Runway dimensions vary from as small as 245 m (804 ft) long and 8 m (26 ft) wide in smaller general aviation airports, to 5,500 m (18,045 ft) long and 80 m (262 ft) wide at large international airports built to accommodate the largest jets, to the huge 11,917 m × 274 m (39,098 ft × 899 ft) lake bed runway 17/35 at Edwards Air Force Base in California – a landing site for the retired Space Shuttle.


Bending and Stretching Diamonds

The brittle material can turn flexible when made into ultrafine needles, researchers find.
By David L. Chandler, MIT News Office

April 19, 2018 -- Diamond is well-known as the strongest of all natural materials, and with that strength comes another tightly linked property: brittleness. But now, an international team of researchers from MIT, Hong Kong, Singapore, and Korea has found that when grown in extremely tiny, needle-like shapes, diamond can bend and stretch, much like rubber, and snap back to its original shape.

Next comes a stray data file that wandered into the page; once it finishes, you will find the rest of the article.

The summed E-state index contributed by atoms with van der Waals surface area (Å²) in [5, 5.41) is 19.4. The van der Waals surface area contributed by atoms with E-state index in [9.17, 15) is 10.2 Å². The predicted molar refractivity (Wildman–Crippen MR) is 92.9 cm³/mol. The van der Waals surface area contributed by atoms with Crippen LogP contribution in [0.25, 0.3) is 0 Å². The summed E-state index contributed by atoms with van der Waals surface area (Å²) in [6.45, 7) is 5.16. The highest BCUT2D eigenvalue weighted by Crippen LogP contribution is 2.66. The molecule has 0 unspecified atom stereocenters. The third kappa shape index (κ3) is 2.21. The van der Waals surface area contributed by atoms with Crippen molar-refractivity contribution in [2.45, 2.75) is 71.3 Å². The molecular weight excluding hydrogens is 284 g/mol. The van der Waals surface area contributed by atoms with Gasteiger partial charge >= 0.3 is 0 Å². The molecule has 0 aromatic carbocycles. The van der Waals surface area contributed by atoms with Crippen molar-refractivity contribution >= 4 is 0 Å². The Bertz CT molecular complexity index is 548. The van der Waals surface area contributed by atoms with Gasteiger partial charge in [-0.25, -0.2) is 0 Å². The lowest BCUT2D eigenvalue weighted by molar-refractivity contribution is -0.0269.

The surprising finding is being reported this week in the journal Science, in a paper by senior author Ming Dao, a principal research scientist in MIT’s Department of Materials Science and Engineering; MIT postdoc Daniel Bernoulli; senior author Subra Suresh, former MIT dean of engineering and now president of Singapore’s Nanyang Technological University; graduate students Amit Banerjee and Hongti Zhang at City University of Hong Kong; and seven others from CUHK and institutions in Ulsan, South Korea.

The results, the researchers say, could open the door to a variety of diamond-based devices for applications such as sensing, data storage, actuation, biocompatible in vivo imaging, optoelectronics, and drug delivery. For example, diamond has been explored as a possible biocompatible carrier for delivering drugs into cancer cells.

The team showed that the narrow diamond needles, similar in shape to the rubber tips on the end of some toothbrushes but just a few hundred nanometers (billionths of a meter) across, could flex and stretch by as much as 9 percent without breaking, then return to their original configuration, Dao says.